Quantopian Trading
(0:07:00 Minutes)
By: Sean Ware

Brief introduction to the Quantopian api which is used for trading financial assest with python.
Why learning process matters to student dev's
By: Lane Campbell

I took up learning Python and Web Development early this year. I started attending Django lessons held by folks in the community. After the lessons students had trouble finding help learning together. To help everyone organize I founded the Django Study Group. I've been learning for the last six months but I am still a student. I joined the Chipy mentorship program to learn from a local professional Python developer. While enrolled in that I took the opportunity to join a student team led by Brian Ray for more experience learning to code. It was working alongside Brian that I learned the importance of how you build software.
Machine Learning with Python
(0:07:00 Minutes)
By: Alexander Flyax

I will briefly describe my journey into applied machine learning using Python packages like scikit-learn and statsmodels.
71 Python enthusiasts attended this meeting.


Thu, Jun 11 2015 at 07:00 PM at TechNexus (Civic Opera Building)

PyCon 2015 Review
(0:05:00 Minutes)
By: Jason Wirth

DePy 2015 Review
(0:05:00 Minutes)
By: Joe Jasinski

A quick recap of the Chicago DePy conference that occurred this month.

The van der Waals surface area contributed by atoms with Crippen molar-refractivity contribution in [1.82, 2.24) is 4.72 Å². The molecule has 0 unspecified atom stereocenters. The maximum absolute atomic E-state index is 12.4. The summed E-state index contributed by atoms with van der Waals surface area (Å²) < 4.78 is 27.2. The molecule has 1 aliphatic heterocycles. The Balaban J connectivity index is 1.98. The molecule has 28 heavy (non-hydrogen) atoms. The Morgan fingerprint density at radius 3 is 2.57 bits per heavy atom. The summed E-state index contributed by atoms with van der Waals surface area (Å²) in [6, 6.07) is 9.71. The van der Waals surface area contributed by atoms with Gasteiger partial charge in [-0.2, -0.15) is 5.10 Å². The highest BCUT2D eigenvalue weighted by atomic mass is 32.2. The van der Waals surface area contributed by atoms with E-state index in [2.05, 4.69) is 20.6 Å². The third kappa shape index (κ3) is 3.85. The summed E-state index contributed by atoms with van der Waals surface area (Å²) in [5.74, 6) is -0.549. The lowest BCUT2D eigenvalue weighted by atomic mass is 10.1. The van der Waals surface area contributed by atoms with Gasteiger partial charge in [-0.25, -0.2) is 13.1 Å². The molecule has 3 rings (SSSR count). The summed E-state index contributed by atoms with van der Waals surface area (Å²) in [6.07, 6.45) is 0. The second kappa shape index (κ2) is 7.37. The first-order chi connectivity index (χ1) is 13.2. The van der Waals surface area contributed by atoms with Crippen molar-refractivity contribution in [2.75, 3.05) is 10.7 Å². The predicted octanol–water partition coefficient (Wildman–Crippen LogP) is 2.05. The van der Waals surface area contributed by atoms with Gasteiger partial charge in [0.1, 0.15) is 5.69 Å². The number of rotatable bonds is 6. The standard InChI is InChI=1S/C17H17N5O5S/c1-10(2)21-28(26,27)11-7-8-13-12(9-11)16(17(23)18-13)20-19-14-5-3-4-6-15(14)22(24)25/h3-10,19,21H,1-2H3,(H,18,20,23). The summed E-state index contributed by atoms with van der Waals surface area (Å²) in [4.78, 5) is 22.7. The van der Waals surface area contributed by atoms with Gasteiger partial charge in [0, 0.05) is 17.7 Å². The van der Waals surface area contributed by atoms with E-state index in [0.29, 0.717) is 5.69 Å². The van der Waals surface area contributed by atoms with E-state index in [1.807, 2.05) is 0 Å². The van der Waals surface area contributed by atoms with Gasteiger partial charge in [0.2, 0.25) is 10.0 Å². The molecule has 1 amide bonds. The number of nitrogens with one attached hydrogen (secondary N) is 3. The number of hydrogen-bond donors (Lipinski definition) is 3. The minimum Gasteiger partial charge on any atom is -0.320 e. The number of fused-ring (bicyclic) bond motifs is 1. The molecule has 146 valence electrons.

Introduction to PySpark
(1:00:00 Minutes)
By: Nusreth Baig

Big Shoulders Data Camp presents an “Introduction to PySpark”. One of our top instructors and data scientists, Adam McElhinney, will be giving a talk on working with PySpark, and presenting a use case. Audience is encouraged to come prepared to take notes, ask questions, and get a high-level understanding on one of Python's many analytical libraries.
109 Python enthusiasts attended this meeting.


Thu, May 14 2015 at 07:00 PM at The Franklin Center (Compliments of Computer Futures)

QML vs. Python
(0:05:00 Minutes)
By: Patrick K. O'Brien

If you think Python is Pythonic, wait until you see QML from the point of view of an experienced Python developer. QML is the Qt Meta Language or Qt Modeling Language. http://en.wikipedia.org/wiki/QML
Is True true? : A mini-venture into Python & Ruby truth testing
(0:05:00 Minutes)
By: Lorena Nicole

Review of truth testing in Python and Ruby. If "Explicit is better than Implicit" then why does Python decide that values like empty sequences are "falsey"? How is it that Ruby only defines false and nil as false values, isn't this more explicit? Highlight how languages embed their own philosophies of what is correct and true with surprising overlaps and at times odd contradictions.
Erlang
By: Garrett Smith

ULS Erlang entry